Finally, I made an appointment with my osteopath. Really, Mario, a Spanish Romani, is my friend Veronica's osteopath, as she sees him regularly for her congenital difficulty. I saw him a couple of times a couple of years ago. I was impressed, but aside from my left shoulder, which was getting better, I had no pressing health issues.

Anyway, this time, ten days ago, I went back to the good doctor significantly compromised. I lay on his table and he did his magic. Then he had me sit up and he did some more. He gripped the ridge of my shoulder blade with one hand and the front of my shoulder with his other and lifted the shoulder up and away from the rest of my body, giving it a good stretch. He also diagnosed muscle guarding where I had hurt my back (I was glad it wasn't anything more) and worked on that for a little while.

His technique was masterful and smooth. His hands were confident and wise. The Indians say that with a good physician half of the healing takes place when the patient sees the doctor. So it was with Dr. Mario.

Dr. Mario

After our 50-minute session, he told me that in addition to my shoulder and back, my sacrum had been off. When I asked him if I could come back and see him again, he made a funny face, an expression that I took as saying, "I'm not trying to sell you anything. It's up to you." What he actually said was, "I did a lot of work on you today; it would be good if you came back in a couple of weeks." "Semanitas", "little weeks" was the word he used; although his English is very good, we were speaking in Spanish.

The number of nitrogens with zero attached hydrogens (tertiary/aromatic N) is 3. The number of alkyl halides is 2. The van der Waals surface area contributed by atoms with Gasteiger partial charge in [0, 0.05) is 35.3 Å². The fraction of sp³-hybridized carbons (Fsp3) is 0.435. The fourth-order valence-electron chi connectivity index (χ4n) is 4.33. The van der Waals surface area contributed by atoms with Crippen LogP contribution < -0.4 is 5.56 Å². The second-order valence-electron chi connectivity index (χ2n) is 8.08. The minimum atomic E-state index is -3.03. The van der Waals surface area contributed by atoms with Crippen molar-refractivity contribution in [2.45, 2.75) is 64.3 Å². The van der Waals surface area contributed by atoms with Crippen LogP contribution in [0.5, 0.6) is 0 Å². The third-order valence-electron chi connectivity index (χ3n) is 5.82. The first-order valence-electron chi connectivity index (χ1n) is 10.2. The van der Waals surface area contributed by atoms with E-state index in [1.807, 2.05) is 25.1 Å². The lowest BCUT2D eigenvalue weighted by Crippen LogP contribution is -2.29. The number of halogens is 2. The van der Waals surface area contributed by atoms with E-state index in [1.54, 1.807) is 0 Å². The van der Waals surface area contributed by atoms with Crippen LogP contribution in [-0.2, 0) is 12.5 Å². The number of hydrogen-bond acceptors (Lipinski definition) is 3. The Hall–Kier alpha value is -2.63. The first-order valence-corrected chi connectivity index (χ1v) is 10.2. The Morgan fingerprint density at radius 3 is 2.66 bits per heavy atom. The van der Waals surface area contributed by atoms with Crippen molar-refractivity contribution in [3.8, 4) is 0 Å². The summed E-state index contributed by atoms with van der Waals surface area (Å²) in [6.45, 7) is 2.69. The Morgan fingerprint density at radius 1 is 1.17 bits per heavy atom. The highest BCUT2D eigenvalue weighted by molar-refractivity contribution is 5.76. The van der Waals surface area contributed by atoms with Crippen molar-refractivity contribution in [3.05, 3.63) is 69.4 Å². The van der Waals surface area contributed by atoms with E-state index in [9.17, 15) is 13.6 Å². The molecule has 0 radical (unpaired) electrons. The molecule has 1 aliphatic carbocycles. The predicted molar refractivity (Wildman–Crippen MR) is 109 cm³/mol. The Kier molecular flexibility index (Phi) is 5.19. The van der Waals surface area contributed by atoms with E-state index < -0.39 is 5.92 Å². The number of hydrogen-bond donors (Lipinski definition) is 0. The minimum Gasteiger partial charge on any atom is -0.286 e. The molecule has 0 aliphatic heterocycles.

Little gestures often say a lot. Circumstantial evidence can be compelling. In my practice up north, I used to say, my problem was that my patients kept getting better and didn't have to come see me anymore. Here was Dr. Mario, more or less apologizing for not fixing everything in one visit.

My shoulder was much improved right away. Ten days later it remains so. I don't know if it's any stronger, but far fewer movements of my arm cause pain. There is still sometimes pain at rest, but I keep provoking that problem by spending so much time in one position at this keyboard. I am doing a better job remembering to stretch it out, take it through a range of motion, now and then.

The stiffness in my back is also much better, almost gone. I no longer feel tension there in doing my yoga, my practice recently restarted in earnest. And in the morning, I can squat on the pot (my preferred position) without any discomfort.

Now and then, when, without pain, I bend down to pick something up off the floor or cross my leg to put on my sock, I remember how I suffered. Forgetfulness is a blessing. We have to get over some things to get on with others. But I have to remember to be grateful; to remember how bad it was to be grateful for how good it is.

I can't tell you anything about art or much about cuisine, but I have some expertise when it comes to natural medicine. I can say for a fact that Dr. Mario is a real healer. Osteopathy, truly holistic, is no doubt good for whatever ails you. But emphasizing as it does, the manipulation of muscles, tissues and bones, I'd recommend you seeing Dr. Mario for any ache or pain that's troubling you. You'll be glad that you did. I am.


Contact Doctor Mario at 415-117-8030 (Whatsapp)